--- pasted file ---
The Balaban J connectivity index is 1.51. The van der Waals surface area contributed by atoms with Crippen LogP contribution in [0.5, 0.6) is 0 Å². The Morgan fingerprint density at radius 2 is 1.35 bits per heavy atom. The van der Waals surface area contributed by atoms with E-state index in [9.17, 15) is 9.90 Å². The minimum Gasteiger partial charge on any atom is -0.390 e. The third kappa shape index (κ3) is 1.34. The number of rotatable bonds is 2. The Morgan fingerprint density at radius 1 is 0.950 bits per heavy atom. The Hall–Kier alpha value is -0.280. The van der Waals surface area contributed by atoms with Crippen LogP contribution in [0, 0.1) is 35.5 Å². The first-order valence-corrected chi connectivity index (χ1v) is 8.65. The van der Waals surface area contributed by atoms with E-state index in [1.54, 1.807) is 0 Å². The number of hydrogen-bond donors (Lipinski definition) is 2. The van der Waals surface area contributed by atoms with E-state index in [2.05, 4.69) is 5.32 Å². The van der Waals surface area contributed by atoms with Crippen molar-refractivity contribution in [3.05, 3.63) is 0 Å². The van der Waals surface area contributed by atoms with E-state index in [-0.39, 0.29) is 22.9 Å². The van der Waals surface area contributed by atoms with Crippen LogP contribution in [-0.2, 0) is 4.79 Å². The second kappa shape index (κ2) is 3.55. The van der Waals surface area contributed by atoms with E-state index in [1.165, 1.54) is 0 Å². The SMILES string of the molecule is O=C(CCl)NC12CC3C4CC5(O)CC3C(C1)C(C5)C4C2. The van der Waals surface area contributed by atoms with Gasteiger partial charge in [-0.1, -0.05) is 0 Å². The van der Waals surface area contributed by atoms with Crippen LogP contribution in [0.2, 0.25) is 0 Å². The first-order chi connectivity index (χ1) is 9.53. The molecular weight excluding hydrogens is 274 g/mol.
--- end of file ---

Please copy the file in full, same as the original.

The Balaban J connectivity index is 1.51. The van der Waals surface area contributed by atoms with Crippen LogP contribution in [0.5, 0.6) is 0 Å². The Morgan fingerprint density at radius 2 is 1.35 bits per heavy atom. The van der Waals surface area contributed by atoms with E-state index in [9.17, 15) is 9.90 Å². The minimum Gasteiger partial charge on any atom is -0.390 e. The third kappa shape index (κ3) is 1.34. The number of rotatable bonds is 2. The Morgan fingerprint density at radius 1 is 0.950 bits per heavy atom. The Hall–Kier alpha value is -0.280. The van der Waals surface area contributed by atoms with Crippen LogP contribution in [0, 0.1) is 35.5 Å². The first-order valence-corrected chi connectivity index (χ1v) is 8.65. The van der Waals surface area contributed by atoms with E-state index in [1.54, 1.807) is 0 Å². The number of hydrogen-bond donors (Lipinski definition) is 2. The van der Waals surface area contributed by atoms with E-state index in [2.05, 4.69) is 5.32 Å². The van der Waals surface area contributed by atoms with Crippen molar-refractivity contribution in [3.05, 3.63) is 0 Å². The van der Waals surface area contributed by atoms with E-state index in [-0.39, 0.29) is 22.9 Å². The van der Waals surface area contributed by atoms with Crippen LogP contribution in [-0.2, 0) is 4.79 Å². The second kappa shape index (κ2) is 3.55. The van der Waals surface area contributed by atoms with E-state index in [1.165, 1.54) is 0 Å². The SMILES string of the molecule is O=C(CCl)NC12CC3C4CC5(O)CC3C(C1)C(C5)C4C2. The van der Waals surface area contributed by atoms with Gasteiger partial charge in [-0.1, -0.05) is 0 Å². The van der Waals surface area contributed by atoms with Crippen LogP contribution in [0.2, 0.25) is 0 Å². The first-order chi connectivity index (χ1) is 9.53. The molecular weight excluding hydrogens is 274 g/mol.